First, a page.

Managing Director – S-cubed Biometrics Ltd
Setting up S-cubed Biometrics
We set up S-cubed Biometrics (which is just one part of S-cubed) nearly 8 years ago now and from day one it’s been great working with the group we’ve built in Oxford. At a personal level, I think setting up the company has to be one of my most enjoyable and best professional achievements, and making it the success it is, but doing it in a fair and fun way, has made that even better.
A Varied Career
Prior to working at S-cubed, I had pretty much worked in every type of pharma/biotech organisation you can think of, from big Pharma, small biotech, mid-size CRO, freelancing and now setting up and establishing a new business. It’s been a varied career to say the least, but also had its challenges. I really hadn’t considered the pharma industry prior to getting my first job out of university at Pfizer, but loved it from the start. I was placed into a central programming and statistical team, and I developed an in-house system to standardise the way Pfizer UK reported its clinical trials. From there I went to an early-stage biotech company where I eventually headed up Biometrics. After that I worked for a CRO setting up their Biometrics department from scratch, which then went through many acquisitions (and name changes!), with me eventually heading up global Biometrics operations in the UK and US. Finally, after some statistical freelancing, I was approached and set up S-cubed Biometrics. I knew a number of the staff at S-cubed from previous companies (including one of my founding Directors), and so it was great to be working with them again.
Work Life Balance
From the start, I wanted to make S-cubed Biometrics an enjoyable and fulfilling place to work. So, I left behind all the things I didn’t like about previous companies and kept all the good bits. I wanted to make it feel like a “breath of fresh air”, and I believe we’ve achieved that. I wanted the staff to be technical at heart, wanting to get their hands dirty with data, but bring their considerable experience to help advise and guide our clients through some of the tough decisions they need to make. It’s not all plain sailing of course and one of the biggest challenges is to maintain the balance between serving our busy clients and maintaining a good work-life balance for all our staff (including me!). The key is to set the business up such that the balance can happen by-and-large naturally. Whether it’s staffing up intelligently, or taking on the right projects and establishing good client relations, or structuring the business with the right people with the right skills and in the right positions, or empowering staff to own and take responsibility for their clients and projects, it all helps to ensure the best possible balance can occur. I truly believe we have achieved that.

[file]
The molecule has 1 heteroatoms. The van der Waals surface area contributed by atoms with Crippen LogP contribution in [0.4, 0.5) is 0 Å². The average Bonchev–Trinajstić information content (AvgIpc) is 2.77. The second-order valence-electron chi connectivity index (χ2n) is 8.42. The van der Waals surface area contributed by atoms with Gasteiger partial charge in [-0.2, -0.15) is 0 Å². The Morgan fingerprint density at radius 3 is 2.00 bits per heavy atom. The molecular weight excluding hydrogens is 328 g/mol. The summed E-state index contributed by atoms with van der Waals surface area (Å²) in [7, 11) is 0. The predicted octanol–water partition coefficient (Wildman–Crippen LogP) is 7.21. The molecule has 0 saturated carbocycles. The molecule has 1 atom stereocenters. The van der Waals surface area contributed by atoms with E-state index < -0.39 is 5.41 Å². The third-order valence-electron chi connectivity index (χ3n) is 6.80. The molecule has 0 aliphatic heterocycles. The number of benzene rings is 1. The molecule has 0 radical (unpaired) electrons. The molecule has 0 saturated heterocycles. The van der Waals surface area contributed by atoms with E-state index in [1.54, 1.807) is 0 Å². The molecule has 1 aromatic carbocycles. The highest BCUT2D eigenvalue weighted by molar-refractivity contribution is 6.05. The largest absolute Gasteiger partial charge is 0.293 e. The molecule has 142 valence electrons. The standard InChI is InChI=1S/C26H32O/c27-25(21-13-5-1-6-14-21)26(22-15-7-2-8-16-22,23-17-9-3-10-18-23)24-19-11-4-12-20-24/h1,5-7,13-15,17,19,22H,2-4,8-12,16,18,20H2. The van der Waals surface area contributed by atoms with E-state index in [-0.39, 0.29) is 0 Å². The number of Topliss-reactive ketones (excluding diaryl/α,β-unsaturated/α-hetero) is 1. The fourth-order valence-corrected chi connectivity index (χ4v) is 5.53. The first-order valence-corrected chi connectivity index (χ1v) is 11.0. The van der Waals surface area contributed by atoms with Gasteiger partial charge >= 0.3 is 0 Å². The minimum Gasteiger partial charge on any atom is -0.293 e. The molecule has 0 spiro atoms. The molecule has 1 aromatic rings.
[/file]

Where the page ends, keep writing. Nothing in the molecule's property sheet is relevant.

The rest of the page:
The advice I’d give to people coming into the industry now, first of all I’d say, you’ve made the right decision! It is such a multifaceted and multidimensional environment, that it can truly allow you to flourish in multiple ways, whether it be technical, managerial or most other ways you want. Plus of course you’re helping discover new medicines in this world. Just pick a path, and with a bit of luck, being in the right place at the right time, and some hard work, you can carve out a career in pretty much anyway you want.
Outside of the office
In terms of life outside work, and besides enjoying life with the family of course, my most enjoyable pastime is fly-fishing. I’ve fished for over 45 years and have been lucky enough to qualify and fish for the England team, which was one of my proudest (and nerve-racking!) moments. I know it sounds weird, but the pressure was incredible! For example, the team manager gave us a team talk the night before one international competition, where he told us we weren’t allowed to eat our lunchtime sandwiches, because if we were eating then we weren’t fishing, which meant we weren’t catching fish! Anyway, we managed to come away with the gold medal.
Maths and Statistics
Before going off to University to study Mathematical Science and entering the pharmaceutical industry I did work in few other jobs. When I started out, I wanted to be a weather forecaster and present the weather. That dream soon got shattered when I applied for an apprenticeship at the Met Office and didn’t get in! My first paid job was a labourer working for my Dad’s building company, followed by a Sunday job on the tills at a garden centre – in those days not many people had credit cards, so the tills were always straining under the number of notes I had to cram in the till tray! Luckily, not many people asked me questions on gardening, as I wouldn’t have had a clue! I have to say, I am much more comfortable in my S-cubed environment… For me personally, I’m never happier than when I’m working with numbers. As a statistician and mathematician, I’m in my element.
In the future, I just simply want to keep doing what I’m doing, that is carrying out great high-quality work for our clients, and establishing and nurturing good client relationships. Oh, and I’d love to go fly-fishing in the Bahamas for bonefish… it’s on my bucket list!
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